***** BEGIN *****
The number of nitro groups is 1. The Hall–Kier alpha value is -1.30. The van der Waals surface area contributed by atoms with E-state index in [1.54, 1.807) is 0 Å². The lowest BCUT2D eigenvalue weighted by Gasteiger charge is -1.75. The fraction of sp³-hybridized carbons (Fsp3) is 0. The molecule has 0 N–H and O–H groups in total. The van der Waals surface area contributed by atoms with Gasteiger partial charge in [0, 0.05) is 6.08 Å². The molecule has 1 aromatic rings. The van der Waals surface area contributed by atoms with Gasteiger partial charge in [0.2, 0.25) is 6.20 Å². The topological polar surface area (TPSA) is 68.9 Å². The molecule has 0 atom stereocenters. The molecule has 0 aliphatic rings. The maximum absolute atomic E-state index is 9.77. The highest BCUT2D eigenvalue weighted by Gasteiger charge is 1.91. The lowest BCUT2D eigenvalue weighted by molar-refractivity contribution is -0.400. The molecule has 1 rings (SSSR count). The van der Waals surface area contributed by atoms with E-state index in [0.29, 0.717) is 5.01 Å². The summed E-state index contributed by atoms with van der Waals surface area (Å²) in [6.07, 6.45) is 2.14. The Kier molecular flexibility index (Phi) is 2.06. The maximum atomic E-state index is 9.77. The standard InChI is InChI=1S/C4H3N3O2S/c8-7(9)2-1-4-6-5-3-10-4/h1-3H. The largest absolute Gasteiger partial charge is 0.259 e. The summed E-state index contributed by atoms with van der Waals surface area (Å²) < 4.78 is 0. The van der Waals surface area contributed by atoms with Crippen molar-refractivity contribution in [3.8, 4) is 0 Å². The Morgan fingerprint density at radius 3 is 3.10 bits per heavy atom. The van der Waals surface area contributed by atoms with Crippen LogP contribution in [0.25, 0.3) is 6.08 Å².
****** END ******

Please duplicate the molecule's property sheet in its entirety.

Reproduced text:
The number of nitro groups is 1. The Hall–Kier alpha value is -1.30. The van der Waals surface area contributed by atoms with E-state index in [1.54, 1.807) is 0 Å². The lowest BCUT2D eigenvalue weighted by Gasteiger charge is -1.75. The fraction of sp³-hybridized carbons (Fsp3) is 0. The molecule has 0 N–H and O–H groups in total. The van der Waals surface area contributed by atoms with Gasteiger partial charge in [0, 0.05) is 6.08 Å². The molecule has 1 aromatic rings. The van der Waals surface area contributed by atoms with Gasteiger partial charge in [0.2, 0.25) is 6.20 Å². The topological polar surface area (TPSA) is 68.9 Å². The molecule has 0 atom stereocenters. The molecule has 0 aliphatic rings. The maximum absolute atomic E-state index is 9.77. The highest BCUT2D eigenvalue weighted by Gasteiger charge is 1.91. The lowest BCUT2D eigenvalue weighted by molar-refractivity contribution is -0.400. The molecule has 1 rings (SSSR count). The van der Waals surface area contributed by atoms with E-state index in [0.29, 0.717) is 5.01 Å². The summed E-state index contributed by atoms with van der Waals surface area (Å²) in [6.07, 6.45) is 2.14. The Kier molecular flexibility index (Phi) is 2.06. The maximum atomic E-state index is 9.77. The standard InChI is InChI=1S/C4H3N3O2S/c8-7(9)2-1-4-6-5-3-10-4/h1-3H. The largest absolute Gasteiger partial charge is 0.259 e. The summed E-state index contributed by atoms with van der Waals surface area (Å²) < 4.78 is 0. The van der Waals surface area contributed by atoms with Crippen molar-refractivity contribution in [3.8, 4) is 0 Å². The Morgan fingerprint density at radius 3 is 3.10 bits per heavy atom. The van der Waals surface area contributed by atoms with Crippen LogP contribution in [0.25, 0.3) is 6.08 Å².